‘I felt brand new’

michael_love

Double-lung recipient celebrates life, helps others on the transplant journey

When Michael Love started to experience shortness of breath, the Southfield resident said he thought it’d be easy to treat.

He was 50 years old at the time and noticed he had been slowing down and was frequently out of breath. His condition came to a head one day when the struggle to get from his truck to his desk caused a co-worker to ask him if he wanted to call an ambulance.

He declined, but visited a doctor soon after. The diagnosis, idiopathic pulmonary fibrosis, came as a shock to him and the recommended treatment was even more startling: his doctors told him he had no other recourse than to get a double-lung transplant.

“It was an eye opener,” said Love, a pipe fitter at General Motors. “I can’t even tell you how I had to process that. It caught me off guard. I thought, ‘You’ve got to be out of your mind.’”

He continued to work after his diagnosis, even though his health was declining. The call came on Nov. 16, 2015: a pair of donor lungs had been found, and Love was scheduled for surgery the next day.

He went home shortly after the double-lung transplant and, at first, things were looking good.

“I felt brand new,” said Love. “If I hadn’t just had my chest completely wide open, I probably would’ve ran home. I hadn’t felt that good in I can’t even tell you when. I don’t even know how long I had been suffering from that lung disease.”

Two years later, his symptoms returned. He was in and out of the hospital, being treated for pneumonia, and his oxygen level was taking a long time to return to normal. Further tests showed that his body was rejecting his new lungs.

“I didn’t get bent out of shape. My viewpoint is: options. I had the option to do it again,” said Love. “You get nervous when you don’t have any options and are pressed up against the wall. I thought: ‘If this is what we have to do, let’s go!’”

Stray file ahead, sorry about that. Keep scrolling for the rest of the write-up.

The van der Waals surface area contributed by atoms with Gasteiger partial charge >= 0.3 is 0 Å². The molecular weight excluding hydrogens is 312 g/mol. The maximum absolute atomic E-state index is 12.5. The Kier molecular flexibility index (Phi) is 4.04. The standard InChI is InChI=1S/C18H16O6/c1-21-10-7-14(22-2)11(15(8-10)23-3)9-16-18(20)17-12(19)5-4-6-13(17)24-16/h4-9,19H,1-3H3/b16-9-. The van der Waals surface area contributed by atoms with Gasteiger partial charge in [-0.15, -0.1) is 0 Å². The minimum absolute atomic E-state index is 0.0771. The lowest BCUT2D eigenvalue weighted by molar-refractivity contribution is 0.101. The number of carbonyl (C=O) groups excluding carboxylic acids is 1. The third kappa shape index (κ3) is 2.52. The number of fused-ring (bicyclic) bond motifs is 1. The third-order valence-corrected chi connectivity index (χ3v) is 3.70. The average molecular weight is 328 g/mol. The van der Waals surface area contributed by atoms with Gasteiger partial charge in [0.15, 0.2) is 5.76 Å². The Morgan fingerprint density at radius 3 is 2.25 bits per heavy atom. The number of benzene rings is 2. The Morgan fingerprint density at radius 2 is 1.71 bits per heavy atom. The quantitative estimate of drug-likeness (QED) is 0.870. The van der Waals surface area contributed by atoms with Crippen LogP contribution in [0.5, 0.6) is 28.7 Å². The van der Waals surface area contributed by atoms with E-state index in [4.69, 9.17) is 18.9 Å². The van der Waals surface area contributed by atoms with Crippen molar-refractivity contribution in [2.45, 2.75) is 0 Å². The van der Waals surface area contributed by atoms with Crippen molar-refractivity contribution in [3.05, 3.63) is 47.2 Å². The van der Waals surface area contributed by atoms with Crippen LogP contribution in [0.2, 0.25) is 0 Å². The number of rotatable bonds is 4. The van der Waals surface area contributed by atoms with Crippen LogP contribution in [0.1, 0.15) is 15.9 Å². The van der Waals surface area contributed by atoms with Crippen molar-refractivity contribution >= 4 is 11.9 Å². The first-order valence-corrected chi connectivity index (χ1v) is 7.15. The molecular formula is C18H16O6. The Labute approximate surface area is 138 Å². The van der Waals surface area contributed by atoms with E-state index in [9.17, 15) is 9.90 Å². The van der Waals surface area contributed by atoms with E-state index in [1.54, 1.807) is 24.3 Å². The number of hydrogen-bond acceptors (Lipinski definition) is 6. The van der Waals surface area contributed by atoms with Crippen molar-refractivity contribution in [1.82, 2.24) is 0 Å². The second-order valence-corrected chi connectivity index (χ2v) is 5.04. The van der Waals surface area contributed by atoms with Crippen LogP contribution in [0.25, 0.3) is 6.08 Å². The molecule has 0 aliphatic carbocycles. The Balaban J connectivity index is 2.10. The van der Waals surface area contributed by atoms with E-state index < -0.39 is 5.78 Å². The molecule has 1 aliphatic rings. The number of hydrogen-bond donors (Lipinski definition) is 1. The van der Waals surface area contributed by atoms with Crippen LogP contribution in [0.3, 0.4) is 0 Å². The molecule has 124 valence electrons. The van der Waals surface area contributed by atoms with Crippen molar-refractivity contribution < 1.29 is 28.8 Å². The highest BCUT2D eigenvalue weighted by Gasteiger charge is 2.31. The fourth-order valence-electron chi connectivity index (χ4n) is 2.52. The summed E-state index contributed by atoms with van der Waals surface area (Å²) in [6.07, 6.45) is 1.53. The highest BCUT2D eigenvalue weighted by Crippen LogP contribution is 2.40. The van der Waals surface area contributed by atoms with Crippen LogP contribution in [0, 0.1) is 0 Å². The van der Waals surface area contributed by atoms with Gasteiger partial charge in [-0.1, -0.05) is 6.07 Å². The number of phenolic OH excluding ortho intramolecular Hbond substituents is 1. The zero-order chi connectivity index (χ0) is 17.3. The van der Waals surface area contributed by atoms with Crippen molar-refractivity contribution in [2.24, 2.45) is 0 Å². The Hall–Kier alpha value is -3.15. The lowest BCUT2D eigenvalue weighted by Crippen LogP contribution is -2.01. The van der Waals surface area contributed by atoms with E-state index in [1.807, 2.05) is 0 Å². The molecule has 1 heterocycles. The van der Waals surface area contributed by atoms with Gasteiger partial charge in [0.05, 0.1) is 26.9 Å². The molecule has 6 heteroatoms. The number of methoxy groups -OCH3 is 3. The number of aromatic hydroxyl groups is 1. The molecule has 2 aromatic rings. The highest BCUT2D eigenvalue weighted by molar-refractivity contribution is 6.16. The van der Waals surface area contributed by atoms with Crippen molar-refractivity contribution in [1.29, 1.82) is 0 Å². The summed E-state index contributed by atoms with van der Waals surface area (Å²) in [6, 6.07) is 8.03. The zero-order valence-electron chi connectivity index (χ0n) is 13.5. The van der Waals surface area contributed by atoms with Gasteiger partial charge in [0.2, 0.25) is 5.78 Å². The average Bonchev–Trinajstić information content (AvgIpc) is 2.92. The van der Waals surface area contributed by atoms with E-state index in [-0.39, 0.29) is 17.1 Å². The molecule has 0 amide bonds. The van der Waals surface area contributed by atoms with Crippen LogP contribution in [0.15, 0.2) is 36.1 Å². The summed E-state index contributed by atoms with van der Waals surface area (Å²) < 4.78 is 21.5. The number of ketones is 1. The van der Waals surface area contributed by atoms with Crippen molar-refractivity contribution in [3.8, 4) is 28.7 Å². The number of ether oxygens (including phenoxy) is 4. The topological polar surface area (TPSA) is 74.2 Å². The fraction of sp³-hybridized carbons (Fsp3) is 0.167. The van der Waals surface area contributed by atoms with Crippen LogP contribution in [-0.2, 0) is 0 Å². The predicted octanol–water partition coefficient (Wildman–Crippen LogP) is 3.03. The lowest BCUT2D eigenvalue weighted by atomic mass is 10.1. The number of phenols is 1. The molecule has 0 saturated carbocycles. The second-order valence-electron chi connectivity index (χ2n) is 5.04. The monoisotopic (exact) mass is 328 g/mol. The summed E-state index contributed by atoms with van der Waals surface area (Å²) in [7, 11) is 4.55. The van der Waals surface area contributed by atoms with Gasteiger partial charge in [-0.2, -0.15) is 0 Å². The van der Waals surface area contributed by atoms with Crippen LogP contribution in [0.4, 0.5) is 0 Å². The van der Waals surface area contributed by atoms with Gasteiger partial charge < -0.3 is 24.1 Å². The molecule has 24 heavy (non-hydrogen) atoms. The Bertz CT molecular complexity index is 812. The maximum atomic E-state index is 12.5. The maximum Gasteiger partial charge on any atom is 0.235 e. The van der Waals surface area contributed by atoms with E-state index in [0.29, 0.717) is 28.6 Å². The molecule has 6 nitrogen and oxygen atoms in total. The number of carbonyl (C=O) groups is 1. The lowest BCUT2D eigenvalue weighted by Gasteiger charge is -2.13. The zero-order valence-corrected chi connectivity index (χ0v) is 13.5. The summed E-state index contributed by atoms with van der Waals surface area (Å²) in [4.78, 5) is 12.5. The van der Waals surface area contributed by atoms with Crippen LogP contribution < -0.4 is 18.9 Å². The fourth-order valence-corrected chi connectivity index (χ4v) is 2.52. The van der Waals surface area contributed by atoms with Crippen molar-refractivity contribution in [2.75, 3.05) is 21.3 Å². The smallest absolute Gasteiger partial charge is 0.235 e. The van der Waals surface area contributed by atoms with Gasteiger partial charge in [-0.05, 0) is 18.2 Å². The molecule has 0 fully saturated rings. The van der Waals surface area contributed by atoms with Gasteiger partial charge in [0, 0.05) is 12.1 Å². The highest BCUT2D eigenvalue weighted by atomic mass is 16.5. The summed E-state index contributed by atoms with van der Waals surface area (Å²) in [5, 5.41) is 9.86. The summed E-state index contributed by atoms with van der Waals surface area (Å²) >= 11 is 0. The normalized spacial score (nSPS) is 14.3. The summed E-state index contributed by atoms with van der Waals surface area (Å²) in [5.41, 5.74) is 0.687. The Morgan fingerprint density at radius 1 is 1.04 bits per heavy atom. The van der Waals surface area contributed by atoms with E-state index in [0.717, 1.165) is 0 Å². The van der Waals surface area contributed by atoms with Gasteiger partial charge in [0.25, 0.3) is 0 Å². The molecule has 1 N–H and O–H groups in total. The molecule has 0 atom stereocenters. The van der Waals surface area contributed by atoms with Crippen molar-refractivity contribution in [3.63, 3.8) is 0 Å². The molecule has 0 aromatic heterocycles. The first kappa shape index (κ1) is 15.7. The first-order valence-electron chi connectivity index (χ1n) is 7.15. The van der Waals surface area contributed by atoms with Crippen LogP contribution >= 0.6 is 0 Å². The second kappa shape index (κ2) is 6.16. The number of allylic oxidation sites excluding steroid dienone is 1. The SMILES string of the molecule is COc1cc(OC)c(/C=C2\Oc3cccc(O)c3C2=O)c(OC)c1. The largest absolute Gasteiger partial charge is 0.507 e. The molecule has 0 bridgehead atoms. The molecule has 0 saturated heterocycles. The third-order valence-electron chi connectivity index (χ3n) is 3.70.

His optimism didn’t fade, despite a close call with a second pair of donated lungs. He was preparing for that surgery in 2018 when the surgeon cancelled at the last minute, saying the lungs were not viable.

“I wasn’t upset. I’ve learned that the key is, you have to look at things as the glass being half-full, no matter where you are,” he said. “You could be at your lowest, but there’s always going to be somebody out there that will love to step up into your shoes.”

His next call came 12 weeks later. The initial recovery was more difficult after his second transplant, but he said he’s working his way back up to full strength and taking joy in accomplishing the things he hadn’t been able to do while he was sick. He’s also made it his personal mission to give back, by encouraging people to sign up on the Michigan Organ Donor Registry and helping them along their transplant journey.

He knows he was fortunate to not wait long for either procedure. Minorities tend to spend more time on the waiting list because they are more likely to suffer from conditions like diabetes, heart disease and high blood pressure, which can lead to organ failure. Some are also less likely to sign up to be a donor. More than 100,000 people are waiting for organ transplants in the United States, and nearly 60 percent of them are minorities. In Michigan, 871 of the 2,688 people on the waiting list are African American.

August is National Minority Donor Awareness Month, which aims to highlight the need for minority organ donors and encourage people to lead healthier lives. Love said he hopes to do that and to provide perspective to people who are waiting for a life-saving or life-altering gift.

“I want to help as many people as I possibly can. It’s my personal mission. When you are told that you need a transplant, most other people do not have that experience. They don’t know that many people that have had one that you can have a conversation with,” said Love, now 55 years old. “If you can talk with someone who has had that same transplant – they get it. They understand.

“There’s a side of this that a doctor can’t give you,” he added. “They can heal you, they can tell you how to maintain it, but there are some things they just can’t give you.”

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